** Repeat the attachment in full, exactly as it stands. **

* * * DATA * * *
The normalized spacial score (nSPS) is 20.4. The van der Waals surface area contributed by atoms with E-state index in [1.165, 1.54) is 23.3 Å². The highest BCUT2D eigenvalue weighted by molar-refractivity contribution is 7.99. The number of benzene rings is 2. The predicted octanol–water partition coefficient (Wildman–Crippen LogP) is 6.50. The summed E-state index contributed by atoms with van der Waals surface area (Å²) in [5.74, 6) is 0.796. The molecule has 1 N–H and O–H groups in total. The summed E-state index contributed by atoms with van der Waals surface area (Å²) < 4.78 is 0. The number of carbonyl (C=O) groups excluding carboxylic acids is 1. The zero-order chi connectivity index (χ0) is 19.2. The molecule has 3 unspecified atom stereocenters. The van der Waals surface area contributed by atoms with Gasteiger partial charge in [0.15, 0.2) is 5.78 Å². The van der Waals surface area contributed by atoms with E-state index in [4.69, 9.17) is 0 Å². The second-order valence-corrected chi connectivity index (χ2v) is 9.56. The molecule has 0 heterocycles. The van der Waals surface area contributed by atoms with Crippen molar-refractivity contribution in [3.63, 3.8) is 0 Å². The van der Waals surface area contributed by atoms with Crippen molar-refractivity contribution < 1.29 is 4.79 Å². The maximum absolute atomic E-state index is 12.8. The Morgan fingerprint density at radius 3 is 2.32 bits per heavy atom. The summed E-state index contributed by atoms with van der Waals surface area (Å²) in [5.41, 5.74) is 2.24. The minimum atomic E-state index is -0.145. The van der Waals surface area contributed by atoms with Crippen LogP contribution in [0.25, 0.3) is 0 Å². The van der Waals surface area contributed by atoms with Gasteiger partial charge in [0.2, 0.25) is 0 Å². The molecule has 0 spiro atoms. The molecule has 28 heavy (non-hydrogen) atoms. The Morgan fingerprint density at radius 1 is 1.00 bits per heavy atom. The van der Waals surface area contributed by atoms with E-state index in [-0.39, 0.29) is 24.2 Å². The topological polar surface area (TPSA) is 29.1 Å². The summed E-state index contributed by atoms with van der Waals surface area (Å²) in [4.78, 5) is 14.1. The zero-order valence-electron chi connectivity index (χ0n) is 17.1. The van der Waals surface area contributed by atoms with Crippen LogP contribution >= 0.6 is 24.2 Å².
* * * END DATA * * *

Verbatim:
The normalized spacial score (nSPS) is 20.4. The van der Waals surface area contributed by atoms with E-state index in [1.165, 1.54) is 23.3 Å². The highest BCUT2D eigenvalue weighted by molar-refractivity contribution is 7.99. The number of benzene rings is 2. The predicted octanol–water partition coefficient (Wildman–Crippen LogP) is 6.50. The summed E-state index contributed by atoms with van der Waals surface area (Å²) in [5.74, 6) is 0.796. The molecule has 1 N–H and O–H groups in total. The summed E-state index contributed by atoms with van der Waals surface area (Å²) < 4.78 is 0. The number of carbonyl (C=O) groups excluding carboxylic acids is 1. The zero-order chi connectivity index (χ0) is 19.2. The molecule has 3 unspecified atom stereocenters. The van der Waals surface area contributed by atoms with Gasteiger partial charge in [0.15, 0.2) is 5.78 Å². The van der Waals surface area contributed by atoms with E-state index in [4.69, 9.17) is 0 Å². The second-order valence-corrected chi connectivity index (χ2v) is 9.56. The molecule has 0 heterocycles. The van der Waals surface area contributed by atoms with Crippen molar-refractivity contribution in [3.63, 3.8) is 0 Å². The van der Waals surface area contributed by atoms with Crippen molar-refractivity contribution < 1.29 is 4.79 Å². The maximum absolute atomic E-state index is 12.8. The Morgan fingerprint density at radius 3 is 2.32 bits per heavy atom. The summed E-state index contributed by atoms with van der Waals surface area (Å²) in [5.41, 5.74) is 2.24. The minimum atomic E-state index is -0.145. The van der Waals surface area contributed by atoms with Crippen LogP contribution in [0.25, 0.3) is 0 Å². The van der Waals surface area contributed by atoms with Gasteiger partial charge in [0.2, 0.25) is 0 Å². The molecule has 0 spiro atoms. The molecule has 28 heavy (non-hydrogen) atoms. The Morgan fingerprint density at radius 1 is 1.00 bits per heavy atom. The van der Waals surface area contributed by atoms with E-state index in [-0.39, 0.29) is 24.2 Å². The topological polar surface area (TPSA) is 29.1 Å². The summed E-state index contributed by atoms with van der Waals surface area (Å²) in [4.78, 5) is 14.1. The zero-order valence-electron chi connectivity index (χ0n) is 17.1. The van der Waals surface area contributed by atoms with Crippen LogP contribution >= 0.6 is 24.2 Å².